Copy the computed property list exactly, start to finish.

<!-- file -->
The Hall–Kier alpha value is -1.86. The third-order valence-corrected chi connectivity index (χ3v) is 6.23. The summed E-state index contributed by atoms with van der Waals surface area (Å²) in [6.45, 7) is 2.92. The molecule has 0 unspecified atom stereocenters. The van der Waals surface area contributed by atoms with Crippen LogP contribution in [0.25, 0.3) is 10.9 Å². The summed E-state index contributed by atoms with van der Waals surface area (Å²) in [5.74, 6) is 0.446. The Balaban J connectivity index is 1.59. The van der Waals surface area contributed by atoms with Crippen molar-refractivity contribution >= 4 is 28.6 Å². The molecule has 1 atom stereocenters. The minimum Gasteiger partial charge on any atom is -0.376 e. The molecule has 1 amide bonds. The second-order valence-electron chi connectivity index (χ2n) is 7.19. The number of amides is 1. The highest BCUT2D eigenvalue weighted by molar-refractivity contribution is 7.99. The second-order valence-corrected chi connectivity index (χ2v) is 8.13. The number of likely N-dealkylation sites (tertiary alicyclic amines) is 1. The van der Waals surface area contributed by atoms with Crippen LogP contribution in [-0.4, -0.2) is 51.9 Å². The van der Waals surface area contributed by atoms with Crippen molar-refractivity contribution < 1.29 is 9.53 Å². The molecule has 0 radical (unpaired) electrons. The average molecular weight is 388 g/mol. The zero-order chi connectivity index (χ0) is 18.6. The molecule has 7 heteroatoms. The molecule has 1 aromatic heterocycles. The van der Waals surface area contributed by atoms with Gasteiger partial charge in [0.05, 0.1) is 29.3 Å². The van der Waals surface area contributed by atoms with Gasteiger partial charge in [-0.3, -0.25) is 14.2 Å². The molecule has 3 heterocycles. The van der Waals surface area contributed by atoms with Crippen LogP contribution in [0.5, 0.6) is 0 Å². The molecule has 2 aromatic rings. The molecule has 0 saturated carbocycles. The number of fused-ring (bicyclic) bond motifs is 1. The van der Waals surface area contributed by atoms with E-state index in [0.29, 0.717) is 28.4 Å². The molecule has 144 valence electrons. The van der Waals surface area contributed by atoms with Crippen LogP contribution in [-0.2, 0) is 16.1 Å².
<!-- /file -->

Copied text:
The Hall–Kier alpha value is -1.86. The third-order valence-corrected chi connectivity index (χ3v) is 6.23. The summed E-state index contributed by atoms with van der Waals surface area (Å²) in [6.45, 7) is 2.92. The molecule has 0 unspecified atom stereocenters. The van der Waals surface area contributed by atoms with Crippen LogP contribution in [0.25, 0.3) is 10.9 Å². The summed E-state index contributed by atoms with van der Waals surface area (Å²) in [5.74, 6) is 0.446. The Balaban J connectivity index is 1.59. The van der Waals surface area contributed by atoms with Crippen molar-refractivity contribution >= 4 is 28.6 Å². The molecule has 1 atom stereocenters. The minimum Gasteiger partial charge on any atom is -0.376 e. The molecule has 1 amide bonds. The second-order valence-electron chi connectivity index (χ2n) is 7.19. The number of amides is 1. The highest BCUT2D eigenvalue weighted by molar-refractivity contribution is 7.99. The second-order valence-corrected chi connectivity index (χ2v) is 8.13. The number of likely N-dealkylation sites (tertiary alicyclic amines) is 1. The van der Waals surface area contributed by atoms with Crippen LogP contribution in [-0.4, -0.2) is 51.9 Å². The van der Waals surface area contributed by atoms with Crippen molar-refractivity contribution < 1.29 is 9.53 Å². The molecule has 0 radical (unpaired) electrons. The average molecular weight is 388 g/mol. The zero-order chi connectivity index (χ0) is 18.6. The molecule has 7 heteroatoms. The molecule has 1 aromatic heterocycles. The van der Waals surface area contributed by atoms with Gasteiger partial charge in [0.05, 0.1) is 29.3 Å². The van der Waals surface area contributed by atoms with Gasteiger partial charge in [-0.3, -0.25) is 14.2 Å². The molecule has 3 heterocycles. The van der Waals surface area contributed by atoms with Crippen LogP contribution in [0.5, 0.6) is 0 Å². The molecule has 2 aromatic rings. The molecule has 0 saturated carbocycles. The number of fused-ring (bicyclic) bond motifs is 1. The van der Waals surface area contributed by atoms with E-state index in [0.29, 0.717) is 28.4 Å². The molecule has 144 valence electrons. The van der Waals surface area contributed by atoms with Crippen LogP contribution in [-0.2, 0) is 16.1 Å².